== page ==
Paul von Ebers, Fargo, column: Rx to sustain N.D.'s health care system
By Paul von Ebers FARGO -- Our current health care system simply is unsustainable. As debate on health care reform continues, health care costs continue to rise at an average of 8 percent each year, seriously straining everybody's budgets. And re...
By Paul von Ebers
FARGO -- Our current health care system simply is unsustainable.
As debate on health care reform continues, health care costs continue to rise at an average of 8 percent each year, seriously straining everybody's budgets. And regardless of the outcome of challenges to reform or its implementation, everyone recognizes we must find ways to rein in rising costs.
This is why Blue Cross Blue Shield of North Dakota and the state's major health care providers have teamed up to develop a plan to reduce medical inflation by 1.5 percent, resulting in more than $30 million in savings over the next three years and more than $15 million a year after that.
We're not waiting to see what happens in Washington. Early in 2010, we began collaborating to develop local strategies and programs to sustain our state's health care system.
Despite the challenges we face as a rural state -- or maybe because of them -- North Dakota is well-positioned to restrain costs. Because we have limited resources and serve many small, geographically dispersed communities, state providers and policymakers have long been collaborating and innovating to achieve high-performance health care.
The quality of North Dakota's health care already is rated among the highest in the nation, and BCBSND health insurance premium costs are among the lowest.
Another thing we have going for us is the common-sense, can-do and cooperative spirit that prevails in this state. Put it all together, and we have the ingredients to not only address our own problems but also serve as a model for the nation as well.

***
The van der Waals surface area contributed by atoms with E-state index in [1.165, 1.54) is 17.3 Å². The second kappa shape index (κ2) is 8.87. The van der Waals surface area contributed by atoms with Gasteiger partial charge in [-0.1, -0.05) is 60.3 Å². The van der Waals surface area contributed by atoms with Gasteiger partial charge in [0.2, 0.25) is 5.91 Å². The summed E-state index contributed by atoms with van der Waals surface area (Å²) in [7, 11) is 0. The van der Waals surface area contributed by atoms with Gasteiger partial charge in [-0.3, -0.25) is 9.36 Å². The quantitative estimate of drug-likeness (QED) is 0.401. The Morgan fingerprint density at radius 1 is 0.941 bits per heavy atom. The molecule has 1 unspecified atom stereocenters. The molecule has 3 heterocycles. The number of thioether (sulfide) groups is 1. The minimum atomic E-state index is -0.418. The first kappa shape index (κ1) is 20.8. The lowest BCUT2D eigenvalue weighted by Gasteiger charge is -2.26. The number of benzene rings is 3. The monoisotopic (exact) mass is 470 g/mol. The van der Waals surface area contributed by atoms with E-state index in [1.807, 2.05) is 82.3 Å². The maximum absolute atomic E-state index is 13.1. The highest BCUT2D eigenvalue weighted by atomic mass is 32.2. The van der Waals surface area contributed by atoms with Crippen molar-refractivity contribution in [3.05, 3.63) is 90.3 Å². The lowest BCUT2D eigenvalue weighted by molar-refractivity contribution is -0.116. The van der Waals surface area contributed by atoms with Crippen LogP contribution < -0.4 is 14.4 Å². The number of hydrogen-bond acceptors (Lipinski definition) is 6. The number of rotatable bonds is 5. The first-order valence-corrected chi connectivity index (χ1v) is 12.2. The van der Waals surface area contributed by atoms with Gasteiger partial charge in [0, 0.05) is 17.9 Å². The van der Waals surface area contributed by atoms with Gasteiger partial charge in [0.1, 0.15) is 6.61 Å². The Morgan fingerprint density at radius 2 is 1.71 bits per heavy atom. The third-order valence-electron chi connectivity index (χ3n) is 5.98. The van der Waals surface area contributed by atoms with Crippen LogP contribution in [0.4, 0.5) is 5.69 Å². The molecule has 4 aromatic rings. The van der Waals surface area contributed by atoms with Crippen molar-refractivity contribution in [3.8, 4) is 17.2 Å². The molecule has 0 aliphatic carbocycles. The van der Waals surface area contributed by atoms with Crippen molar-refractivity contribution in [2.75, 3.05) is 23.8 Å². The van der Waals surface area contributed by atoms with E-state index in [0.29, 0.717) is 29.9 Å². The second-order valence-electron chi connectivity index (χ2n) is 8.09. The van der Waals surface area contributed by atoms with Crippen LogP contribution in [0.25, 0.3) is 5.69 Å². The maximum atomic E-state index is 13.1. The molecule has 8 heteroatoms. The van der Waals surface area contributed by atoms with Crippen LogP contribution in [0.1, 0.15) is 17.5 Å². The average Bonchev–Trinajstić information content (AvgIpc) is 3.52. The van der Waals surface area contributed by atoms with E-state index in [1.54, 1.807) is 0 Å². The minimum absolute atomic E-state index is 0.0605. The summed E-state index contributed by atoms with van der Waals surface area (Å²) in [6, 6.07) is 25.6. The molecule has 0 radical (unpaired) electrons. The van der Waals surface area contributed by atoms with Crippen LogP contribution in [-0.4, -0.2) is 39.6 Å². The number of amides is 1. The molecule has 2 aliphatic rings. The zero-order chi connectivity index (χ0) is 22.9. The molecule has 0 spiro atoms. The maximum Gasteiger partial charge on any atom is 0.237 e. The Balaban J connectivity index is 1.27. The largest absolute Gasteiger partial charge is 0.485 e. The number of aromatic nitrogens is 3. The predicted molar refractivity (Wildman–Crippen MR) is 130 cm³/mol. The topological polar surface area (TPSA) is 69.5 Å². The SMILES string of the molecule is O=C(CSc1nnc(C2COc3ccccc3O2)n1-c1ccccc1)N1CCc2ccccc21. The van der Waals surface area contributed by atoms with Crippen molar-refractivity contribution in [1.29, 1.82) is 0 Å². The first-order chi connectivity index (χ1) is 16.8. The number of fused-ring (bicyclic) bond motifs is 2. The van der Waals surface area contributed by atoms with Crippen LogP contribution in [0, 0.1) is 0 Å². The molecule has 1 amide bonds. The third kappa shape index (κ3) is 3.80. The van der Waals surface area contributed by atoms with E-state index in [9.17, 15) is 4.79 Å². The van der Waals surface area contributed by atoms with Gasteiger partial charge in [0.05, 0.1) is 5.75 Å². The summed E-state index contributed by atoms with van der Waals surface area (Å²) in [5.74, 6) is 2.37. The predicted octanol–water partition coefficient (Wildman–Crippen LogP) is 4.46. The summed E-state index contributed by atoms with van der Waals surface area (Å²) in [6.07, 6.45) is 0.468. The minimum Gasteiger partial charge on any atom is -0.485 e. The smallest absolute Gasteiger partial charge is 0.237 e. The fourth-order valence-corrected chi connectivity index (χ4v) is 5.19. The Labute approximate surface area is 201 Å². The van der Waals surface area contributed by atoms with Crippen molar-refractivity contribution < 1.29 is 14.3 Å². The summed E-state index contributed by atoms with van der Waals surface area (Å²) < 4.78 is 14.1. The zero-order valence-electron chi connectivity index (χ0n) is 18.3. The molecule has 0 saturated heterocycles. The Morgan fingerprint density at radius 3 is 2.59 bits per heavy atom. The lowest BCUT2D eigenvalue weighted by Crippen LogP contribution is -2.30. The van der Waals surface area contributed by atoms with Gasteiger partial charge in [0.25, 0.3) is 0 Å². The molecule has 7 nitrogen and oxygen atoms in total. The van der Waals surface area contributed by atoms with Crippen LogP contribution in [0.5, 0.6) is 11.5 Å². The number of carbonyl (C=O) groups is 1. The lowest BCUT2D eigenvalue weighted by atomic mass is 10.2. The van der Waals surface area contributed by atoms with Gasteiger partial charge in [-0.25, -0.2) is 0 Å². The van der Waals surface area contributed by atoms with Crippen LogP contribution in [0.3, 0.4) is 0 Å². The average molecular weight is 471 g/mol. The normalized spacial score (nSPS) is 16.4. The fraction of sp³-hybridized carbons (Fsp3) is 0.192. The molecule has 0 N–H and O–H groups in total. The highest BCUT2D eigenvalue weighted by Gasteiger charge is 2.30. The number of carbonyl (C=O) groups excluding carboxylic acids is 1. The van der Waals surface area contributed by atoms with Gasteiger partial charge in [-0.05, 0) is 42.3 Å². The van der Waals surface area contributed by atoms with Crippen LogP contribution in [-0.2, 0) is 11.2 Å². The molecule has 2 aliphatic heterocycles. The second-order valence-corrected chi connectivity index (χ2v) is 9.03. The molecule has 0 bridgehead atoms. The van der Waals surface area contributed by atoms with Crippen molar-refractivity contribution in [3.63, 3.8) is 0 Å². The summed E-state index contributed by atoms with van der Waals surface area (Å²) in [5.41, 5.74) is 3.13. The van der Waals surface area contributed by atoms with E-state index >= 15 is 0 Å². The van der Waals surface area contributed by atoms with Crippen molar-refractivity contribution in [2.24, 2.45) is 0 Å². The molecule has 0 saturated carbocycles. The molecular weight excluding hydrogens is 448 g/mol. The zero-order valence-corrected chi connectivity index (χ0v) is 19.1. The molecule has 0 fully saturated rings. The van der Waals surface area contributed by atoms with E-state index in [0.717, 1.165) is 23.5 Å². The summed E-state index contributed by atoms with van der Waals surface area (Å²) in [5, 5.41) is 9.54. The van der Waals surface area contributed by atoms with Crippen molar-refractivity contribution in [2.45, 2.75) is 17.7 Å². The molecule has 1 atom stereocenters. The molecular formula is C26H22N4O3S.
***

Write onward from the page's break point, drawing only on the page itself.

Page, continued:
How will we do this?
At BCBSND, we are aggressively working to contain internal costs without impacting customer service and satisfaction -- even though our administrative costs already are at 7.6 percent, half the benchmark 15 percent to 20 percent mandated by national health care reform.
While internal changes are important, they are not enough. As North Dakota's largest insurer, we understand that the cost of premiums directly reflects the cost of care -- and patients are demanding more and better services.
BCBSND claims more than doubled from 2000 to 2009, from $547.9 million to $1.2 billion. This resulted in premiums also more than doubling during the decade, from $608 million to $1.3 billion. The two go hand in hand.
Chronic diseases and rare, complicated conditions that result in claims of $250,000 or more account for much of the spiraling cost. Two collaborative programs already in place in North Dakota directly address this issue. These include MediQHome, a patient-centered medical home program that uses technology and North Dakota's integrated health delivery systems to provide patients with tightly managed, coordinated care -- improving quality and outcomes while reducing costs.
A patient-centered medical home approach changes not only how we provide services, but also how we pay for those services. Payment is based on good outcomes rather than simply paying a fee for a service delivered.
Ultimately, this initiative is about doing what is right for patients. It's about offering care that empowers them to better manage their conditions and resources that help them make wise choices. It's about providing and paying for the right care at the right time.
It's about working together to do what works for North Dakota and sustaining accessible, high quality health care for years to come.
Von Ebers is president and CEO of Blue Cross Blue Shield of North Dakota.